On the very first day of March of 1944, Hartford crew were posted to 419
squadron. Arriving from Base No.61 having completed their conversion training on
Halifax heavy bombers and ready for the operational duties that lay ahead for
F/O N. Douglas Johnston Navigator
Sgt. Burns W Foster Bomb Aimer
F/O John Knox WAG
Sgt. R Butler RAF F/E
Sgt. Sig O.V. Teit Air Gunner
Sgt. R. A. Piotrewaski Air Gunner
The crew would stay together through the whole tour of 30 Operations. But before they
could proceed with even their first operation together; their captain Sgt. Hartford was required
to complete his time as 2nd Pilot.
This duty involved flying on a squadron operation with an experienced crew.
Normally completing two trips as a second pilot before they were considered ready to take their own
crew over Europe. Sgt. Hartford did not have a long wait for his turn at 2nd. pilot duties. Having just time to
unpack his bags, and if was lucky to find his way around the base.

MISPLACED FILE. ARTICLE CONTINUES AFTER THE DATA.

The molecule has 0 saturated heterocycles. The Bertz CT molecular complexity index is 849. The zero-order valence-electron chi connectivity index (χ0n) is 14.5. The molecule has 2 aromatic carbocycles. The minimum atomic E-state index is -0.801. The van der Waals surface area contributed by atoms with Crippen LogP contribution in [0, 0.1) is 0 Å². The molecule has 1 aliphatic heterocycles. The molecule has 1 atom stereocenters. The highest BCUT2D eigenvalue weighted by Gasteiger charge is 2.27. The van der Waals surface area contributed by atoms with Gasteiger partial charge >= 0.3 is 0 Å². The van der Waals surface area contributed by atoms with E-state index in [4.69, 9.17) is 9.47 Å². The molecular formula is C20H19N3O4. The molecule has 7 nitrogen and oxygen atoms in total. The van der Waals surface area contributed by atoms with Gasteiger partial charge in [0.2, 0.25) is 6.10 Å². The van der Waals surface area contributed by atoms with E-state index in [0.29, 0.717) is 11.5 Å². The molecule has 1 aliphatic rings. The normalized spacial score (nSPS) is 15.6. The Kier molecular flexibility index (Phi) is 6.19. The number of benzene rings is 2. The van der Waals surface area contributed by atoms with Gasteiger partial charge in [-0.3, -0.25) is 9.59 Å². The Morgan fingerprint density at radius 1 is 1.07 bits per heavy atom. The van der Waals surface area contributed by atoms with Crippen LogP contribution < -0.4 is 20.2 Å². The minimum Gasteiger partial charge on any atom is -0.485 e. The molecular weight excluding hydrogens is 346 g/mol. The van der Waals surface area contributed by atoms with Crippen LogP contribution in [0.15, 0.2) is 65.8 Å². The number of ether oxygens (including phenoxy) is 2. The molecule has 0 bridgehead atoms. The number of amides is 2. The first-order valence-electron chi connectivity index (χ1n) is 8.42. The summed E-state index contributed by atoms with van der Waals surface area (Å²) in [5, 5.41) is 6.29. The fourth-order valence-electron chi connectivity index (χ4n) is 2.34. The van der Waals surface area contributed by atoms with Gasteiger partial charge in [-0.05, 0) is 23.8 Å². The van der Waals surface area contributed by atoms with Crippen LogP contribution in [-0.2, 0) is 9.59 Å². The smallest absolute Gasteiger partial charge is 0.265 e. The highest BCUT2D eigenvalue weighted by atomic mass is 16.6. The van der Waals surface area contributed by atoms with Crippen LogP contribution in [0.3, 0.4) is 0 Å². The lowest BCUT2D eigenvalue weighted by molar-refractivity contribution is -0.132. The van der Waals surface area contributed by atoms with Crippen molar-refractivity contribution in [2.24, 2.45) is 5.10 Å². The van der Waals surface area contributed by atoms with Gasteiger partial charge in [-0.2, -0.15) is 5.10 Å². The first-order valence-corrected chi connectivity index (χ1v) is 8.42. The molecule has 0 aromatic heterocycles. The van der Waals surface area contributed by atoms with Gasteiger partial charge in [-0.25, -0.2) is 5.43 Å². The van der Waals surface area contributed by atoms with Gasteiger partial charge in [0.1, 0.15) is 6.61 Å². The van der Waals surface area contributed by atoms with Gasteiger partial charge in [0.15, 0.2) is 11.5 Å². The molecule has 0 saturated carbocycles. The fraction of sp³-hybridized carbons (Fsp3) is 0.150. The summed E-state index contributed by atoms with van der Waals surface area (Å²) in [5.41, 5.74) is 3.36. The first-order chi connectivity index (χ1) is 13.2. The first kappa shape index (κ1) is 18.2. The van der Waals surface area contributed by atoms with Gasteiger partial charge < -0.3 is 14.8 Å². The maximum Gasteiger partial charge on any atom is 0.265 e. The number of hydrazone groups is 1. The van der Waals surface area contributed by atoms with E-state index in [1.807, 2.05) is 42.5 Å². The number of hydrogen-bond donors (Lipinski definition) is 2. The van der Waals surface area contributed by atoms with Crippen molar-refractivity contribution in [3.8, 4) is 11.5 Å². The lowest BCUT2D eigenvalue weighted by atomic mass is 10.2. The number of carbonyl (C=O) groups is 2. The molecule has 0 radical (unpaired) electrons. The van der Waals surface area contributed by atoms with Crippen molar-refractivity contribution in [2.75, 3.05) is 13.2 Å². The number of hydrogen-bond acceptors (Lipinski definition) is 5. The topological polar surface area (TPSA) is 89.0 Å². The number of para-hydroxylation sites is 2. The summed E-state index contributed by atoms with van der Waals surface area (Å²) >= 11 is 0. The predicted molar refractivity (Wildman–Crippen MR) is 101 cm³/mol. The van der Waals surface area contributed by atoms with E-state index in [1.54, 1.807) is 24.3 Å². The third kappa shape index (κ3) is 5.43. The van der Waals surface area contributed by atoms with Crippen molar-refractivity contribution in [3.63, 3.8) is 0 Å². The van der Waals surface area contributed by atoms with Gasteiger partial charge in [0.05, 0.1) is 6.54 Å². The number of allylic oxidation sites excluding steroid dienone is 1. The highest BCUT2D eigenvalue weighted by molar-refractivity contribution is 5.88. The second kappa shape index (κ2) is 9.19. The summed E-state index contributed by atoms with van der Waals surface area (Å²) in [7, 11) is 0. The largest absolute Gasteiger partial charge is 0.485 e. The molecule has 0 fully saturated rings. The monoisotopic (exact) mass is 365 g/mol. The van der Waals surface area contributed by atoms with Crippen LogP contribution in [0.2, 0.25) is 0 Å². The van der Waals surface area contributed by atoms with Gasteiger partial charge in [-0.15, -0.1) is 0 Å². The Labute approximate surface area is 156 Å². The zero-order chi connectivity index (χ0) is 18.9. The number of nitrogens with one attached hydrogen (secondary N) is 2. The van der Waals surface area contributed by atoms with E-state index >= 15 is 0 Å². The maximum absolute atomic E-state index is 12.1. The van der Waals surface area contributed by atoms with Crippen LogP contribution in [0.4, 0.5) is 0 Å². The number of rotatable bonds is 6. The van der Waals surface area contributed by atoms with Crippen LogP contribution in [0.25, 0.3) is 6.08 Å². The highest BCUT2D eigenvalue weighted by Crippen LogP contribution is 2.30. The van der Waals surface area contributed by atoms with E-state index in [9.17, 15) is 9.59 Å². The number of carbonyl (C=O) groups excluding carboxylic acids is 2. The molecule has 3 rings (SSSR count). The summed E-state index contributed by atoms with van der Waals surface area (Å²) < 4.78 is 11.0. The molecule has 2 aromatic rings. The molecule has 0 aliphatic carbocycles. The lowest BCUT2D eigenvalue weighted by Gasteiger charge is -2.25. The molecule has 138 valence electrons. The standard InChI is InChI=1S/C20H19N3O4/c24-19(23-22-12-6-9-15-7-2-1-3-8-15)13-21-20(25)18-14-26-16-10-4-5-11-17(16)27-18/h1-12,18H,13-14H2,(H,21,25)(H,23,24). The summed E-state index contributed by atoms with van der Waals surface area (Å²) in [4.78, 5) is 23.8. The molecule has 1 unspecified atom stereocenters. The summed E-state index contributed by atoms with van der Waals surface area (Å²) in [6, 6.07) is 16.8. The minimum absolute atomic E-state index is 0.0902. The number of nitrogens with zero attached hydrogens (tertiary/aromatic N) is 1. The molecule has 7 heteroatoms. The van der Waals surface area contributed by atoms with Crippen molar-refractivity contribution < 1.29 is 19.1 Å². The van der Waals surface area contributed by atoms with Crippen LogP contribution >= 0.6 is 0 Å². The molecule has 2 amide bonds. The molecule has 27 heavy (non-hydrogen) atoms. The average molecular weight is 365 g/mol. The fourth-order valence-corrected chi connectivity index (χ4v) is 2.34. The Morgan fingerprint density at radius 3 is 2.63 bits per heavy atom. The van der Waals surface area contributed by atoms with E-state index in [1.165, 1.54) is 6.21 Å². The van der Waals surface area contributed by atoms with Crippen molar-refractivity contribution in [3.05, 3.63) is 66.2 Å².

He was assigned to an operation on the very next night (Mar. 2/3) the mission to Meulan-Les-Mureaux proved to
be successful and uneventful as would his second turn at "2nd Dickie" the following night of March 3/4 over
Garonne Estuary completing the difficult and dangerous "Gardening" mission, laying the mines in the Estuary
The First Op as a Crew
After all this haste to get him in the air, it would be a couple of weeks before he and his crew would operate together.
And just to make it interesting it was a Gardening op in Kiel Bay. A diversionary raid to mask the larger 800 aircraft raid on Frankfurt.
But that didn't diminish the heavy flak experienced while flying low and dropping the mines in a pinpoint pattern.
Hartford and his crew would now have a short break from Gardening ops, but not from operations. For almost every night
from March 23 on to April 1 the crew would fly over France. The last three would return them again to Gardening ops. It would be during the
first of these three nights, while over Heligoland Bight that F/S Hartford reported seeing rockets in use against the bomber formations.